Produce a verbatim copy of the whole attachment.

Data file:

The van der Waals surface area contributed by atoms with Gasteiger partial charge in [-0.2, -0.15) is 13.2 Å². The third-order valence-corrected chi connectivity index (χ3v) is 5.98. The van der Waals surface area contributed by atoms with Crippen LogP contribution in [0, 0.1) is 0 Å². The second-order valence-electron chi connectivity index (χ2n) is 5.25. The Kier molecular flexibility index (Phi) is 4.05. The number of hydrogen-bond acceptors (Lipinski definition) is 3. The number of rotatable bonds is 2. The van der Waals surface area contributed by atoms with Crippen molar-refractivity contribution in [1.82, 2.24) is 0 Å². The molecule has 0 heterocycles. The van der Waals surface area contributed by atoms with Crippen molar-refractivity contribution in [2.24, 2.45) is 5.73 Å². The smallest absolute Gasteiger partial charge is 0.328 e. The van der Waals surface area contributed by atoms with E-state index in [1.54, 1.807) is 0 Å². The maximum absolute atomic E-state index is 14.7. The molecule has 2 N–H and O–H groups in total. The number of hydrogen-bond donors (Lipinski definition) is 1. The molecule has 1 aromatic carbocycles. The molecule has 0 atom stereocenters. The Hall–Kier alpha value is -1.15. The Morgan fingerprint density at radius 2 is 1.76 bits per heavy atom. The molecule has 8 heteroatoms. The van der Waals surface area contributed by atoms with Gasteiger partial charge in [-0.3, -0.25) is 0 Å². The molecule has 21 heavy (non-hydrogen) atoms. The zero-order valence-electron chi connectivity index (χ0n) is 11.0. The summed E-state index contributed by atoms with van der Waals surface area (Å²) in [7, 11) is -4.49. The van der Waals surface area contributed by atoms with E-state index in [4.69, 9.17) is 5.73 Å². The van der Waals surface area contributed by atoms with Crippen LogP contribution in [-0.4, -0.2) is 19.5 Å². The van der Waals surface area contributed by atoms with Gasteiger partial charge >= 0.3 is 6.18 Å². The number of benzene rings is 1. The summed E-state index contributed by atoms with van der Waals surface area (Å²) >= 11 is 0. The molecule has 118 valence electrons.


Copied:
The van der Waals surface area contributed by atoms with Gasteiger partial charge in [-0.2, -0.15) is 13.2 Å². The third-order valence-corrected chi connectivity index (χ3v) is 5.98. The van der Waals surface area contributed by atoms with Crippen LogP contribution in [0, 0.1) is 0 Å². The second-order valence-electron chi connectivity index (χ2n) is 5.25. The Kier molecular flexibility index (Phi) is 4.05. The number of hydrogen-bond acceptors (Lipinski definition) is 3. The number of rotatable bonds is 2. The van der Waals surface area contributed by atoms with Crippen molar-refractivity contribution in [1.82, 2.24) is 0 Å². The molecule has 0 heterocycles. The van der Waals surface area contributed by atoms with Crippen molar-refractivity contribution in [2.24, 2.45) is 5.73 Å². The smallest absolute Gasteiger partial charge is 0.328 e. The van der Waals surface area contributed by atoms with E-state index in [1.54, 1.807) is 0 Å². The maximum absolute atomic E-state index is 14.7. The molecule has 2 N–H and O–H groups in total. The number of hydrogen-bond donors (Lipinski definition) is 1. The molecule has 1 aromatic carbocycles. The molecule has 0 atom stereocenters. The Hall–Kier alpha value is -1.15. The Morgan fingerprint density at radius 2 is 1.76 bits per heavy atom. The molecule has 8 heteroatoms. The van der Waals surface area contributed by atoms with Gasteiger partial charge in [-0.3, -0.25) is 0 Å². The molecule has 21 heavy (non-hydrogen) atoms. The zero-order valence-electron chi connectivity index (χ0n) is 11.0. The summed E-state index contributed by atoms with van der Waals surface area (Å²) in [7, 11) is -4.49. The van der Waals surface area contributed by atoms with E-state index in [4.69, 9.17) is 5.73 Å². The van der Waals surface area contributed by atoms with Crippen LogP contribution in [-0.4, -0.2) is 19.5 Å². The van der Waals surface area contributed by atoms with Gasteiger partial charge >= 0.3 is 6.18 Å². The number of benzene rings is 1. The summed E-state index contributed by atoms with van der Waals surface area (Å²) >= 11 is 0. The molecule has 118 valence electrons.